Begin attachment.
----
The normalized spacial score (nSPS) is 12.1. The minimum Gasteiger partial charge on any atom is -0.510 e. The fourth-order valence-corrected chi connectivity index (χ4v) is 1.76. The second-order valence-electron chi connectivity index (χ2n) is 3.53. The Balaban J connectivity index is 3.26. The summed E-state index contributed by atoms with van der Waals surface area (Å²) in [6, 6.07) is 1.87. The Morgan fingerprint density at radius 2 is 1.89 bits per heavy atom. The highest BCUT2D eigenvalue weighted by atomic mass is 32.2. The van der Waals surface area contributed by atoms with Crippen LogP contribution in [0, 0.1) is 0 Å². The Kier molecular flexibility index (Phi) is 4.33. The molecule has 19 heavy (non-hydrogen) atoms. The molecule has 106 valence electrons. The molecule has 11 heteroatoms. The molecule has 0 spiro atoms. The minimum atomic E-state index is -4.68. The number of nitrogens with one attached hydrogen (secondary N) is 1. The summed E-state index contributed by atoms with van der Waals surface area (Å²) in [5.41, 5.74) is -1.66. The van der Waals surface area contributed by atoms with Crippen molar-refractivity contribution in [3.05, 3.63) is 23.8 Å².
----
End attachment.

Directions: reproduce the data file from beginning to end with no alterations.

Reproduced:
The normalized spacial score (nSPS) is 12.1. The minimum Gasteiger partial charge on any atom is -0.510 e. The fourth-order valence-corrected chi connectivity index (χ4v) is 1.76. The second-order valence-electron chi connectivity index (χ2n) is 3.53. The Balaban J connectivity index is 3.26. The summed E-state index contributed by atoms with van der Waals surface area (Å²) in [6, 6.07) is 1.87. The Morgan fingerprint density at radius 2 is 1.89 bits per heavy atom. The highest BCUT2D eigenvalue weighted by atomic mass is 32.2. The van der Waals surface area contributed by atoms with Crippen LogP contribution in [0, 0.1) is 0 Å². The Kier molecular flexibility index (Phi) is 4.33. The molecule has 19 heavy (non-hydrogen) atoms. The molecule has 106 valence electrons. The molecule has 11 heteroatoms. The molecule has 0 spiro atoms. The minimum atomic E-state index is -4.68. The number of nitrogens with one attached hydrogen (secondary N) is 1. The summed E-state index contributed by atoms with van der Waals surface area (Å²) in [5.41, 5.74) is -1.66. The van der Waals surface area contributed by atoms with Crippen molar-refractivity contribution in [3.05, 3.63) is 23.8 Å².